On the other hand, Cap is always so positive he’s right that he’d rather fight than talk, and he has withheld his knowledge of what happened to Tony’s parents for a couple years now, and Tony is way more invested in deferring responsibility for the things he’s done (and may still do) than he is in true oversight and accountability, and illegally bringing a 15-year-old to Germany to help arrest Cap proves that.
One of the most famous passages from the Civil War comic is Captain America’s “no, you move” speech. It’s a good speech, I suppose, but it comes off a little pig-headed to say the least. It was a brilliant move from the writers to give that speech to the ghost of Peggy Carter instead – especially if you watch her TV series, and you’re aware of all the times she’s had to refuse orders to do the right thing – and to start it with the following line: “Compromise where you can. Where you can’t, don’t.” It’s so much more powerful in this movie, and so much more nuanced and acceptable a philosophy. And it inspires Cap (and, humorously, Falcon) throughout the film, when he’s repeatedly told to “move” and stop protecting Bucky, and always refuses.
“Can you move your seat up?”
“Here’s your shield, Captain America!”
“When you can do the things I can do, and you don’t, and then the bad things happen, they happen because of you.”
This isn’t a flaw in the movie, because it’s not the story they were telling, but it loses a little for me that there isn’t really any scene of a super hero saving someone or putting themselves on the line for a stranger, which most of the Marvel Studios films include. They could’ve possibly inserted some small moment in the Lagos scene, but perhaps it would’ve taken away from the tragedy at the end.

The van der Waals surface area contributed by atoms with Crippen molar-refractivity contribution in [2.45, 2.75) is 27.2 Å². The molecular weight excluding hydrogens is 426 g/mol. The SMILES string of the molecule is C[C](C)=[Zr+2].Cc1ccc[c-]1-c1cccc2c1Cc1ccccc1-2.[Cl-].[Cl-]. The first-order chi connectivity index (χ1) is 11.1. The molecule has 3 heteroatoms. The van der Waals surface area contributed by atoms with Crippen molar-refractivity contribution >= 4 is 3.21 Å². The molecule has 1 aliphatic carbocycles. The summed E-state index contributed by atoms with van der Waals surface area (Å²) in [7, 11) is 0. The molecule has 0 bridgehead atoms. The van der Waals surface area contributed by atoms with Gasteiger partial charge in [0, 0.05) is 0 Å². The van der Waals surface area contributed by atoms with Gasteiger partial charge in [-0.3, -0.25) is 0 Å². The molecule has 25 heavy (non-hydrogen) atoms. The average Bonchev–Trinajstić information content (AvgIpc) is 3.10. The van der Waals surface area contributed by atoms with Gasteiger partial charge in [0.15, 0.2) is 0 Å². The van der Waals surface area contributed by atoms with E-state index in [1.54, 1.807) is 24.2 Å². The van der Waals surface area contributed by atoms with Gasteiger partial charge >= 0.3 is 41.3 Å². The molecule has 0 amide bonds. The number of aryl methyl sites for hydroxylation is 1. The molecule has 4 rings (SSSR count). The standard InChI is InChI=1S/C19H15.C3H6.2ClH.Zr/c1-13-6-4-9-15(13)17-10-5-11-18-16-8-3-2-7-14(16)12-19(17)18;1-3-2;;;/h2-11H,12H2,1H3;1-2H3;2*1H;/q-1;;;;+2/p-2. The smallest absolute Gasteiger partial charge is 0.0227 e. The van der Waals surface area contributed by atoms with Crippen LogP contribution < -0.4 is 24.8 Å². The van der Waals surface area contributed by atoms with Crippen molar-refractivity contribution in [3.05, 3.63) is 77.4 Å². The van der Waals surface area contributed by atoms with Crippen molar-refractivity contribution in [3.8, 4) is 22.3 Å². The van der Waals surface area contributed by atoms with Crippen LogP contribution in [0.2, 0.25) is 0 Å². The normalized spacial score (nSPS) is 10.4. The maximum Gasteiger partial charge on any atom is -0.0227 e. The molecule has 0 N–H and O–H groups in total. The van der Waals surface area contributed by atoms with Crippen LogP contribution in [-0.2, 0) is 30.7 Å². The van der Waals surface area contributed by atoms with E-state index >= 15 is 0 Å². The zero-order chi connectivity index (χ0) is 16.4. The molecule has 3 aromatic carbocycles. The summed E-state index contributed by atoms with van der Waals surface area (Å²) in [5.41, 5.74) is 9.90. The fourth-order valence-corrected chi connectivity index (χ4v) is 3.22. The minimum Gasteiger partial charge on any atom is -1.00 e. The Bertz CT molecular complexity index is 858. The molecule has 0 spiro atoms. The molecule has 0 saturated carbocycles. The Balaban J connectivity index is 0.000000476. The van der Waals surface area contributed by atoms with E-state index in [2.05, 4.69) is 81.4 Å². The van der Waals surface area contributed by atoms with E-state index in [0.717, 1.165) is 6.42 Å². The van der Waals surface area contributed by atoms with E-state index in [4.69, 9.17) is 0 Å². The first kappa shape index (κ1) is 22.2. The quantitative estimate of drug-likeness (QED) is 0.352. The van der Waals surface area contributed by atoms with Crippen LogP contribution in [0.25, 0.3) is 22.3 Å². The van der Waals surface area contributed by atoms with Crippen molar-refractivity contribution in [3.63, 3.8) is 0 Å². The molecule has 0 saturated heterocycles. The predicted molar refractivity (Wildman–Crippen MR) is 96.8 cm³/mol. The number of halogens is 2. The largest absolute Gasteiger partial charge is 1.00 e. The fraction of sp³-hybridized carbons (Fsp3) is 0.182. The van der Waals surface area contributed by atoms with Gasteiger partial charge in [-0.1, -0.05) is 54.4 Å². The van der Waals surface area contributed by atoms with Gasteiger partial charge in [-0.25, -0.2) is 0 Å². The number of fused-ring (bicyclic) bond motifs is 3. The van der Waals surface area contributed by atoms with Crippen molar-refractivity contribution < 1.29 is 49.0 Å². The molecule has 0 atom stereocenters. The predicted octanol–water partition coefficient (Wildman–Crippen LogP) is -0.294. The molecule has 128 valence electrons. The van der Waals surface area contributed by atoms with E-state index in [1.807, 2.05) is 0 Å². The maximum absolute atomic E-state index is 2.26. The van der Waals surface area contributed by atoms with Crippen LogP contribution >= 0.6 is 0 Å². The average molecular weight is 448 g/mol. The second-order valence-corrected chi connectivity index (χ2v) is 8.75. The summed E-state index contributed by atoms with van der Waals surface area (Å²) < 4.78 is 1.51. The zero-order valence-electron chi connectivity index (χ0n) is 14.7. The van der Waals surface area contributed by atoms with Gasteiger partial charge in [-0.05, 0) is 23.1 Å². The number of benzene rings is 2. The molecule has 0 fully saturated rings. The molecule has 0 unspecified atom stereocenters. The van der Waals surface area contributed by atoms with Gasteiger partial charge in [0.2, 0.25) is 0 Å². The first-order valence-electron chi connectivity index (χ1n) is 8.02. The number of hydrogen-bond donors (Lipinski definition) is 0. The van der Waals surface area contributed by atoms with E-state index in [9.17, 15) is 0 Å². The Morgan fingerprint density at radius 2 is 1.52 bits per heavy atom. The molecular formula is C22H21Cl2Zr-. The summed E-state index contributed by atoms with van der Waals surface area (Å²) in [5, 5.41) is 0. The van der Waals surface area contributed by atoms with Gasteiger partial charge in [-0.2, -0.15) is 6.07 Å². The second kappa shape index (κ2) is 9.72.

Agent 13 has a little more to do here than she did in Winter Soldier, but not enough for me. Her romance with Cap feels a bit rushed, and it could’ve diffused the slight ick-factor of her being related to Cap’s last known girlfriend if someone in-universe had commented on it.
The “friendship” between Cap and Iron Man in the previous Avengers films has always been strained, and I think that undermines how emotionally devastating the final fight between them is supposed to be.
You can justify Bucky going back in the ice a lot of ways, but it still feels like it’s mostly done for narrative convenience.
I absolutely love Spider-Man in this movie, and thematically he totally works (the whole argument around the Accords is basically about power and responsibility), but on a plot-level it feels like he’s shoehorned in because it would be fun to have him.
Black Widow’s exit from the narrative short-changes her character arc. Throughout all these movies her biggest concern is developing her own humanity, her feelings of self-worth, and her ability to connect with and be friends with other people, and after throwing her life with the Avengers away she just bops right out like it’s no biggie. Just another little moment for her could’ve tied it all together.
The Raft seems a little overkill when 75% of their (four!) prisoners don’t even have super powers. It would’ve been great to see even one villain (the Abomination? Batroc?) in a background cameo.
“Congratulations, Cap. You’re a criminal.”